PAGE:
▶️ Blue Moon on Halloween a rarity…or is it?

By SCOTT ELNES
CENTRAL OREGON DAILY NEWS

This Halloween, look up to the skies and watch the moon turn blue.

Well, not literally. This Halloween we are going to be treated to something called a “Blue Moon”.

But Grant Tandy, the manager of the Worthy Hopservatory, points out that they may not be what you think they are.

“You’ve heard the phrase, “Once in a Blue Moon”, which is supposed to mean “rare”, yet if you strictly follow the science, it happens once every two to three years, which really isn’t all that “rare,'” Handy said.

Yet, Blue Moons on Halloween only happen once every 18-19 years, which one could argue, makes it kind of rare.

Ella Fitzgerald sang the song Blue Moon, which was a rare treat.

However, so did The Marcels and Frank Sinatra, which means it wasn’t all that rare.

Now Neil Young sang about the “Harvest Moon”, which occurs every year because it is the closest full moon to the fall equinox, which means it’s not rare.

“Yet this year the Harvest Moon fell on the first of October instead of in September,” Tandy says, “which makes it kind of rare…like a Blue Moon.”

So this year we’ve had a rare Harvest moon in October which led to a somewhat rare Blue Moon, which is made even more rare by the fact that it falls on Halloween.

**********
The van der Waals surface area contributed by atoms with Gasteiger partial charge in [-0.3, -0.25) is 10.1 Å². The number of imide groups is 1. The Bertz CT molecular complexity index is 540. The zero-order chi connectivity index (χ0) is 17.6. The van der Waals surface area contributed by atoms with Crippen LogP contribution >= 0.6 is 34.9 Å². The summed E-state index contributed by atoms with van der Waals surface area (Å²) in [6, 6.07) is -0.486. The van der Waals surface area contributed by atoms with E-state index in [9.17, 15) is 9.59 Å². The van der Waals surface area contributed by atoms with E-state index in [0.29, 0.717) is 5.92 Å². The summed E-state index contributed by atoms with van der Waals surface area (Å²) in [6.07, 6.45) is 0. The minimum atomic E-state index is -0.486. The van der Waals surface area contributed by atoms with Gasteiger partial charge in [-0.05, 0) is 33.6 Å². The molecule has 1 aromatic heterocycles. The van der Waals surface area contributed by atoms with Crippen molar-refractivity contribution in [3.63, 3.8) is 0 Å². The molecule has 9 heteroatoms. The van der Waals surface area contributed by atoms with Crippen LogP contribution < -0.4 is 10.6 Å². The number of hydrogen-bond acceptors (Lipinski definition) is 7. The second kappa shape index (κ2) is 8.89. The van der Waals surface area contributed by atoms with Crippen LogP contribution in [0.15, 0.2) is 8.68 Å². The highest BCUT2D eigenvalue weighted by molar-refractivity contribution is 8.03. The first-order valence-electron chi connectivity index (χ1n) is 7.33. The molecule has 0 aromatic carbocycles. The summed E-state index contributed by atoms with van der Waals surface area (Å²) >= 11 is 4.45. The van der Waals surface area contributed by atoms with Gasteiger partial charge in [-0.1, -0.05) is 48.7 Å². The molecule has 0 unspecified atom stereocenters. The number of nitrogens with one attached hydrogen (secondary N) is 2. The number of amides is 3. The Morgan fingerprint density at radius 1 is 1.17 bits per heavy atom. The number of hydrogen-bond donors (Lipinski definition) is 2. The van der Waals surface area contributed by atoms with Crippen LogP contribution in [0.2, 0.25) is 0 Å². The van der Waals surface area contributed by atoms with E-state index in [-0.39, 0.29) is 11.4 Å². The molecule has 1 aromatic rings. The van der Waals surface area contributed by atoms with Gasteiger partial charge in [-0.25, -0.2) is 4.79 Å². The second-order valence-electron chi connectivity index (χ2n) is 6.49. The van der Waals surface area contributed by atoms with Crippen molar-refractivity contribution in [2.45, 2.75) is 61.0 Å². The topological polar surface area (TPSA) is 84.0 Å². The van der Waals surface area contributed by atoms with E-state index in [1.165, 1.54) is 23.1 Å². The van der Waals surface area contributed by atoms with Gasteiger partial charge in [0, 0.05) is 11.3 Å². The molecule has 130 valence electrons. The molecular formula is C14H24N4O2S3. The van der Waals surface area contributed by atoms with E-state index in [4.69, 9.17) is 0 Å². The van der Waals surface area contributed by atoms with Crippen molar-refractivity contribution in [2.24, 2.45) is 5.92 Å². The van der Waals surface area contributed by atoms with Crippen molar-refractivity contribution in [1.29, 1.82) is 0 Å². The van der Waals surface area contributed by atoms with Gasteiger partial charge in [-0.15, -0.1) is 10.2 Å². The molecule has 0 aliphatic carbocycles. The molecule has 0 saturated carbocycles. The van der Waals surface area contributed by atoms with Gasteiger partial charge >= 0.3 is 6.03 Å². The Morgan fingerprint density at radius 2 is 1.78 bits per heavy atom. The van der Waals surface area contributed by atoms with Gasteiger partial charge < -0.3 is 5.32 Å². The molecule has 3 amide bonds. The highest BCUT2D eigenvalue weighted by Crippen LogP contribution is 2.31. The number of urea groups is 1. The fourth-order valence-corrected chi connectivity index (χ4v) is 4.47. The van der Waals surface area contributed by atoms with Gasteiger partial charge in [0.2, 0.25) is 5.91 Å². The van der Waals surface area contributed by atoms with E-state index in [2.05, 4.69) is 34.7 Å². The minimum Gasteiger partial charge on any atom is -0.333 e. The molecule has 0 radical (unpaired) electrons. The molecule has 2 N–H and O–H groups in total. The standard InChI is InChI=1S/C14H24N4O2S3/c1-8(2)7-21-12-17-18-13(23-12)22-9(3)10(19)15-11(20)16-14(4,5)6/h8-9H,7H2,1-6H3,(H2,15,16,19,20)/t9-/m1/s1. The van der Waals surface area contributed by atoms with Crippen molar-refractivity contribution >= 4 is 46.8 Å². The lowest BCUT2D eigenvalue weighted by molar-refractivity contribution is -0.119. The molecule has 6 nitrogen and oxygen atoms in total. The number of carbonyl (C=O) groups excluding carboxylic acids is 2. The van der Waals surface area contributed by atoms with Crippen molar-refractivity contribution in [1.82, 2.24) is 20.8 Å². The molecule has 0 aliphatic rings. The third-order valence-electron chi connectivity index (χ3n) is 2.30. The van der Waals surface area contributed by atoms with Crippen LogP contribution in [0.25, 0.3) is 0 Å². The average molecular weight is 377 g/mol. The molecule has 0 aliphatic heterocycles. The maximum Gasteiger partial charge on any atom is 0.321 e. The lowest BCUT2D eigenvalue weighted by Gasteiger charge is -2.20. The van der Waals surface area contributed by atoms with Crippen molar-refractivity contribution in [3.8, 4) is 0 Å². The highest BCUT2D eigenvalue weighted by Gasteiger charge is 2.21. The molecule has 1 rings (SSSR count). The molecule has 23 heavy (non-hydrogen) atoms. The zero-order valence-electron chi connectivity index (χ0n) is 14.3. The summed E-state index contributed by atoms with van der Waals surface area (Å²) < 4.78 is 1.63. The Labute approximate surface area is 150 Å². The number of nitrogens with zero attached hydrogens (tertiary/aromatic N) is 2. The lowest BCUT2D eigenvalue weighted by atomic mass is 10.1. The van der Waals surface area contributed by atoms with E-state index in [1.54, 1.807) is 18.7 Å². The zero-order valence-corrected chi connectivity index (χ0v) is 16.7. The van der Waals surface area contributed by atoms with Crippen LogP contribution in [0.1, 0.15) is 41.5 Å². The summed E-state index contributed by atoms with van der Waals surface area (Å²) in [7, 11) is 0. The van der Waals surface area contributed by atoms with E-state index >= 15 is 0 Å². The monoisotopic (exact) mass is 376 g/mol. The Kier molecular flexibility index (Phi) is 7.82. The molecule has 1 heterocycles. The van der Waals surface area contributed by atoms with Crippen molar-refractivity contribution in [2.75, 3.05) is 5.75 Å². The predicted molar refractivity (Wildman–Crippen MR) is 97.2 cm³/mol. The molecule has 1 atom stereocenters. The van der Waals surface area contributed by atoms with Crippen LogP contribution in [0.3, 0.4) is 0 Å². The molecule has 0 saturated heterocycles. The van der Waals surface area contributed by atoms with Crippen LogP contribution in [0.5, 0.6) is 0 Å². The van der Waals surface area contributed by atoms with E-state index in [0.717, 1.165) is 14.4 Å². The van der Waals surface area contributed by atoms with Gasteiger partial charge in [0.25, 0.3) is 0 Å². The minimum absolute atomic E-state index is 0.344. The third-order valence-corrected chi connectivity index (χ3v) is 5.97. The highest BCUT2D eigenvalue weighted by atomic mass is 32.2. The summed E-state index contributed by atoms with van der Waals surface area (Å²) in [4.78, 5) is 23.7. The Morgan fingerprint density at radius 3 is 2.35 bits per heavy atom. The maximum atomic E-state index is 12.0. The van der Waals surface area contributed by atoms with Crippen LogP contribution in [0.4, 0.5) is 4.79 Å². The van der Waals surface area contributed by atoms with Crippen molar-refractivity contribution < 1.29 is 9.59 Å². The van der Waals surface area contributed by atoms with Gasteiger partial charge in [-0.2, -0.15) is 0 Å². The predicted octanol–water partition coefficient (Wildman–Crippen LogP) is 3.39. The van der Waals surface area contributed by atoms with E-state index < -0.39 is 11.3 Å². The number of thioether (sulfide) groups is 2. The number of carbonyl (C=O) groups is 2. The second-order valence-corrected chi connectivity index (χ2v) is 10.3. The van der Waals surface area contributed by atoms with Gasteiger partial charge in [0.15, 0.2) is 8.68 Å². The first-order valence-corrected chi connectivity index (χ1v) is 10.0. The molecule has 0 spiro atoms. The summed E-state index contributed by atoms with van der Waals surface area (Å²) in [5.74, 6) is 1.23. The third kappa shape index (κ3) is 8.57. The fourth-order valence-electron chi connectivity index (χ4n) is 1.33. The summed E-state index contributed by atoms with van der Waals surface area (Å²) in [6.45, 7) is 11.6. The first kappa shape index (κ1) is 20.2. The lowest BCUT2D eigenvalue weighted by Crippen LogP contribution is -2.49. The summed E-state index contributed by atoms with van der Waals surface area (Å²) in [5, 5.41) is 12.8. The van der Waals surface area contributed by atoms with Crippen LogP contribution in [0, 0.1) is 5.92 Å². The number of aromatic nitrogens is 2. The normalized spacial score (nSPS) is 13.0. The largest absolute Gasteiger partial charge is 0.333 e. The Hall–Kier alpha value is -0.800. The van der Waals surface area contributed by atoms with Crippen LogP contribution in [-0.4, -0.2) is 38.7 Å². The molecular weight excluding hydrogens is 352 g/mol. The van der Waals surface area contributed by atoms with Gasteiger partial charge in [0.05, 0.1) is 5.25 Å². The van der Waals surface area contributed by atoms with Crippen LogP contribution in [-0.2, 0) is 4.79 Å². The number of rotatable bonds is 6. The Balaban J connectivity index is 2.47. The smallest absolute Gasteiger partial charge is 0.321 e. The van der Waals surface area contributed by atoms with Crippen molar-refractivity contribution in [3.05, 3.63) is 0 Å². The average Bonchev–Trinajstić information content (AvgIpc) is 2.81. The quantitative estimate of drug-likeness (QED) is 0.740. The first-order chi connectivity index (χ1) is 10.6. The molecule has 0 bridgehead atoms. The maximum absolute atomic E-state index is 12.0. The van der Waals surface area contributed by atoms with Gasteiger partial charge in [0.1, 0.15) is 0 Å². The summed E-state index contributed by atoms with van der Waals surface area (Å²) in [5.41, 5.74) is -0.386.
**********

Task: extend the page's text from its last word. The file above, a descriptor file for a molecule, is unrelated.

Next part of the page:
Yet did you know that 100% of all Full Moons that fall on Halloween are Blue Moons?

Which once again…doesn’t make them all that rare.

Confused? Let’s crunch the numbers.

A Blue Moon does not actually mean the moon is turning blue, it means that it’s the second full moon in a single month.

The moon cycles to “full” every 29.5 days, and October is 31 days. Which if you do the math, results in every full moon on Halloween being a Blue Moon.

And yet, that same math excludes the month of February from ever having a Blue Moon.

Tandy lays out the math, “February, even on a leap year, is 29 days, not 29.5, so a Blue Moon can, by definition, never happen in the month of February.”

That’s not just rare, that’s mathematically impossible.

In a year with a pandemic, a supreme court judge dying, the most divisive election cycle in modern history and record wildfires, something like a Harvest Moon and a Blue Moon all in the month of October pretty much seem par for the course, don’t they?

But in truth, they are actually kind of rare.

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